A practical challenge for validating integrated clusters is the availability of independent data sets with all data types available. With the accumulating number of integrated genomic profiling studies, we expect this problem will become less severe over time. In the GBM data set, each data type shows distinct cluster-discriminating patterns (Figure 5). A natural question then arises as to what degree a single data type (e.g., copy number) can reproduce the integrated subtype label generated by iCluster. To that end, we conducted an internal cross-validation (CV) based on the copy number profile alone using a k-nearest neighbor method. In leave-one-out cross-validation, we find the k nearest neighbors of the left-out sample (based on the Euclidean distance of the copy number profiles) and then classify the left-out sample to the corresponding class label with the majority votes. We iterate this procedure until all the samples are left out once and assigned a corresponding class label. The CV error rate is then computed as the percentage of misclassified subtype memberships. The k chosen is the one that minimizes this CV error rate. The procedure can be similarly applied to other data types. Using this internal cross-validation procedure, we found using copy number data alone could assign 77% of the samples to the correct integrated subtype. Through a similar procedure, we obtained an 87% accuracy using the expression data alone, and a 93% accuracy using the methylation data alone for classifying the samples to the correct integrated subtype label.

Given the reasonably good cross-validation performance, we then applied this single data type validation approach using an independent set of 136 samples from the same TCGA GBM cohort that were not included in the integrative clustering analysis for reasons discussed in Materials and Methods. We assigned cluster membership for each of the 136 samples based on the majority voting of the k-nearest neighbor approach based on copy number profiles alone (Supplementary Figure S2) and based on their gene expression profile alone (Supplementary Figure S3). Both clearly indicate that the distinct copy number and gene expression patterns in Figure 5 can be validated in the independent sample set.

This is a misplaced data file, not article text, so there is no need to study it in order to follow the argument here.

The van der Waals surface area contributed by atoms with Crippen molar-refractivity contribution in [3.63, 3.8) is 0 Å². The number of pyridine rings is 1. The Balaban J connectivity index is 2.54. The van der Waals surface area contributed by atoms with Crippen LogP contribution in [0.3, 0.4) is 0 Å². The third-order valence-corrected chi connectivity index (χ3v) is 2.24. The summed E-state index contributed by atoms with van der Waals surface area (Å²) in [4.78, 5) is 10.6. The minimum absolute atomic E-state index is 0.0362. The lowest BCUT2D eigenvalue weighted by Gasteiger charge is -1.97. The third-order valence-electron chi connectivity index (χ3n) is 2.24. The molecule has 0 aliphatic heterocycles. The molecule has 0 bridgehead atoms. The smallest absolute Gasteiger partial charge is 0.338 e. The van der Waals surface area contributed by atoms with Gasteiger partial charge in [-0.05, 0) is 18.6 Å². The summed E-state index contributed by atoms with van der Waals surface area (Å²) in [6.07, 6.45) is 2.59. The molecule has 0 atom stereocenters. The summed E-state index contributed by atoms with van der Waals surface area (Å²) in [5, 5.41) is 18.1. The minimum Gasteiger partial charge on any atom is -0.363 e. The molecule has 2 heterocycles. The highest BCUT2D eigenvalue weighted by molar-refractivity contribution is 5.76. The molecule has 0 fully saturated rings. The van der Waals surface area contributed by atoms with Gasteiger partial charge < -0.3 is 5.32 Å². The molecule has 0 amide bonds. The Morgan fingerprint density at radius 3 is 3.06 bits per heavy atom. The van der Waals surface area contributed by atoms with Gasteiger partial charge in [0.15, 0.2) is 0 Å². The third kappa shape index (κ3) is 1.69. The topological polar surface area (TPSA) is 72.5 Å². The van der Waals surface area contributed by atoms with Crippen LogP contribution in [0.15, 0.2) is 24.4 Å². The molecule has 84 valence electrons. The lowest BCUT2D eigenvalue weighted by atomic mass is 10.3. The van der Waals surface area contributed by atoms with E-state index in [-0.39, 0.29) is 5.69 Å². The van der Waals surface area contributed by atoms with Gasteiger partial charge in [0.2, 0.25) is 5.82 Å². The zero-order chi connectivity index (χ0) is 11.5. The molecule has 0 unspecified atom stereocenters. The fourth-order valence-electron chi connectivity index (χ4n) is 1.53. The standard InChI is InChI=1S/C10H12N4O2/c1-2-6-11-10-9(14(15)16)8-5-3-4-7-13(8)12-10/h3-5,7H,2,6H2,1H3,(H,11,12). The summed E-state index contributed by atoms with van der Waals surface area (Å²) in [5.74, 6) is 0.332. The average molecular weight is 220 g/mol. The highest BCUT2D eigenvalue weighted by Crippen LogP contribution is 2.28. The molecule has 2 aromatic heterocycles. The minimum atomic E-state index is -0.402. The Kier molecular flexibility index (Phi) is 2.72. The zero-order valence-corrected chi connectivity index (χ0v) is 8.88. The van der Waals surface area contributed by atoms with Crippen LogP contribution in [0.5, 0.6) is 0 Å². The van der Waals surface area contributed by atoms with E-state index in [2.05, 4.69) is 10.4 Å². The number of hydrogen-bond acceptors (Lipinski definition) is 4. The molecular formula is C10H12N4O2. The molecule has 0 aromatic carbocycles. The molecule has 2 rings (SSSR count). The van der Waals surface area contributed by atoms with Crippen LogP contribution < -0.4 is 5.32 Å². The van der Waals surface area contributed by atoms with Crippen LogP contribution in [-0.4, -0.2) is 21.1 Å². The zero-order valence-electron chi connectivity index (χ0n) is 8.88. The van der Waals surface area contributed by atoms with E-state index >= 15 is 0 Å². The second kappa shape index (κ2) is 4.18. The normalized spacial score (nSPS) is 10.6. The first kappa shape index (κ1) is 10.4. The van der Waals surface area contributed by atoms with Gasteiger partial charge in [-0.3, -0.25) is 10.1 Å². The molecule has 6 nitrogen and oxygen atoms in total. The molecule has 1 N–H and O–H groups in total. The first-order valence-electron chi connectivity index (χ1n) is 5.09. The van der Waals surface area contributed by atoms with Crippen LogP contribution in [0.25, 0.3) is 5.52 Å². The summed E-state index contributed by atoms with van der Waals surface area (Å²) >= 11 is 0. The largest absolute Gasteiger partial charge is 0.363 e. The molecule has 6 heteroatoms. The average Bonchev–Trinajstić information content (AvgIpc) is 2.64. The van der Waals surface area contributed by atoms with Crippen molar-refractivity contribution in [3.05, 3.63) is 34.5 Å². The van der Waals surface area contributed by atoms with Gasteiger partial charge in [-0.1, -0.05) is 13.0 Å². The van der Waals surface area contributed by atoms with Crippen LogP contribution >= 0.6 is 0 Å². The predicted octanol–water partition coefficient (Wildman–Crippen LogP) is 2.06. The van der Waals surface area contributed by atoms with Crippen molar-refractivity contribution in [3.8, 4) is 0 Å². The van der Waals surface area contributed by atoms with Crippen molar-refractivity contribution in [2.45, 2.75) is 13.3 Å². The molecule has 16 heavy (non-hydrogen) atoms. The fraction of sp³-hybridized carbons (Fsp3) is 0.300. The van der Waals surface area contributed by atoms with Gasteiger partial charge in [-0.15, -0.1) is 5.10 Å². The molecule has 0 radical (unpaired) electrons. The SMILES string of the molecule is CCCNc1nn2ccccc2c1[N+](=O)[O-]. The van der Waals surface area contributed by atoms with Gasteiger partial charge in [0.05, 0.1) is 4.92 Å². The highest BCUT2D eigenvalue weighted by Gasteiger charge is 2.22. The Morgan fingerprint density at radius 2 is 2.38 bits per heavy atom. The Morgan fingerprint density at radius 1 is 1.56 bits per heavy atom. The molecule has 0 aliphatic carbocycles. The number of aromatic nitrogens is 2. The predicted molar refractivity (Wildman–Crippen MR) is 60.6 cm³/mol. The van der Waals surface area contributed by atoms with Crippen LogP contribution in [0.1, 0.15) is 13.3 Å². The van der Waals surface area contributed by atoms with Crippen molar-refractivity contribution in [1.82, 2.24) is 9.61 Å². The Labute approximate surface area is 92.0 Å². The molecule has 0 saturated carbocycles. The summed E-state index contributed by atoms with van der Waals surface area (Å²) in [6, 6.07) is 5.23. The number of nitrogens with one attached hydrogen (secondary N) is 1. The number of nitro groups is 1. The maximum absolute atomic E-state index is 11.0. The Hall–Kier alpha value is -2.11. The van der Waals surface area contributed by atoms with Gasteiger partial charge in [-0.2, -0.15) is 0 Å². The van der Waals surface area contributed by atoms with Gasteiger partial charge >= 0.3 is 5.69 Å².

In general practice, a validation study requires the availability of all data types used for the discovery of the integrated subtypes. However, as we have shown here, an internal cross-validation can be used to assess the degree to which each single data type alone can reproduce the integrated cluster membership. If a single data type can replicate the integrated subtypes with sufficient accuracy, then it may not be necessary to collect all of the data types in subsequent validation experiments.

A description of the TCGA data types, platforms and analyses can be found in TCGA (2008). The GBM data set were downloaded from the Cancer Genome Atlas public data portal, and from the cBio Cancer Genomics Portal (http://cbioportal.org/) at the Memorial Sloan-Kettering Cancer Center. For copy number data (n=206), “level 3” normalized and segmented data from Agilent 244 K CGH arrays were used. In a typically data pre-processing step, we use CGHregion [22] to reduce multi-sample array CGH data to 1 K–5 K unique regions. In this study, however, we use the gene-centric data generated using RAE [23] to facilitate interpretation and comparison with published results. For mRNA expression data (n=202), unified gene expression data across three microarray platforms (Affymetrix Human Exon 1.0 ST GeneChips, Affymetrix HT-HG-U133A GeneChips, and custom designed Agilent 244 K array) as described in [19] were used. A final set of 1,740 most variable genes were used for the analysis. The GBM methylation data were generated on two different platforms: Illumina Infinium and GoldenGate. We used the higher resolution data from the Infinium 27 K platform in this study (n=91). A set of 1,515 most variable probes (beta values) were used for the analysis. The final “triplet” dataset for integrative analysis (copy number, expression, methylation) consists of a total of 55 samples where all three data types as described above are available.